The primary defense of respondent is directed to the charge that the investigation of his professional conduct was initiated and conducted by the Association of Casualty and Surety Companies and that no member of the bar or other responsible person had any part in it whatever. The referee conceded this but pointed out that the evidence adduced by said Casualty Companies was received in proffer only, that he ruled it to be immaterial under the issues raised and hence inadmissible. He also ruled that the manner of conducting the investigation and the motive which initiated it were of no consequence as applied to the truth or falsity of the charges except insofar as the credibility of the witnesses was affected, in which event the evidence was admitted. The referee condemned the practice of soliciting or permitting organizations like the Association of Casualty and Surety Companies to investigate the conduct of attorneys under charge of unprofessional conduct because their interests and that of the attorneys in negligence and compensation cases is antagonistic and bound to create widespread resentment among members of the bar and the public. Said the referee: 'The bar should conduct its own investigations, and the energy at the disposal of the Association of Casualty and Surety Companies might better be utilized in perfecting a code of ethics for insurance adjusters and in enforcing it, in as much as it is a matter of common knowledge that activities of certain adjusters tend to breed the sort of unprofessional conduct alleged in the complaint filed in this matter', such practice was condemned in Schoolfield v. Bean, 26 Tenn.App. 30, 167 S.W.2d 359 and State ex rel. Turner v. Denman, 36 Tenn.App. 613, 259 S.W.2d 891.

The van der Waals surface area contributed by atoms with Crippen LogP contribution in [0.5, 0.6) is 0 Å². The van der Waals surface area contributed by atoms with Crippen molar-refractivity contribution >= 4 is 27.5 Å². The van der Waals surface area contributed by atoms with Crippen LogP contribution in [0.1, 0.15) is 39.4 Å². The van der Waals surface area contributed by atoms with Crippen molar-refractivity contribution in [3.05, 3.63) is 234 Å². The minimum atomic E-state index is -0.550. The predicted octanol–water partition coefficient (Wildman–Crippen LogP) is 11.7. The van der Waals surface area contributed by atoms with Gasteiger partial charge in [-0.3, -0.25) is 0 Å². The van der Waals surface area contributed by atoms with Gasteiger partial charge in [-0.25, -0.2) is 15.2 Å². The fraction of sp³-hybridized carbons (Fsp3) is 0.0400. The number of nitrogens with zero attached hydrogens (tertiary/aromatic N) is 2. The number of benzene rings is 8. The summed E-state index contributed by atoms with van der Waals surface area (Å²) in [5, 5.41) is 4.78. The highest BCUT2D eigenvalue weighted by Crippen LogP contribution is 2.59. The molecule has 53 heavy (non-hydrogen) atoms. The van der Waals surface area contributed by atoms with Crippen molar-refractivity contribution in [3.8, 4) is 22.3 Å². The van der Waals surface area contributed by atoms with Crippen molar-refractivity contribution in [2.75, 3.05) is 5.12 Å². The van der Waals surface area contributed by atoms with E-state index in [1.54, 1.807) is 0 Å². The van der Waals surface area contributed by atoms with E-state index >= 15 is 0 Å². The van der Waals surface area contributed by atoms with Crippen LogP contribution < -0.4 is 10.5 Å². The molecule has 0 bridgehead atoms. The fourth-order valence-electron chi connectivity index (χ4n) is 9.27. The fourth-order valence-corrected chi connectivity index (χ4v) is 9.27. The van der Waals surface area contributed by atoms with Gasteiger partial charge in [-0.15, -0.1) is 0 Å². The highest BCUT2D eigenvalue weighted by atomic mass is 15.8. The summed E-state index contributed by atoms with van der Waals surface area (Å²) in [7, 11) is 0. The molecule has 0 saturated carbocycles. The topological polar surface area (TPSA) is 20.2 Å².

The main witness in support of the charges against respondent was A. M. Crabtree, Sr., who testified that he solicited representation for respondent in all the cases

Page 223

enumerated in the complaint except the case of Palmer. There was effort to impeach Crabtree's testimony but it was corroborated by the testimony of his son, a member of the bar, the testimony of other witnesses, bank accounts of respondent and photostatic copies of pay checks introduced as exhibits. Crabtree further testified as to compensation paid him for soliciting professional services and supported his testimony with photostatic copies of checks made to him for the service. His evidence on this point was challenged but its credibility was for the referee.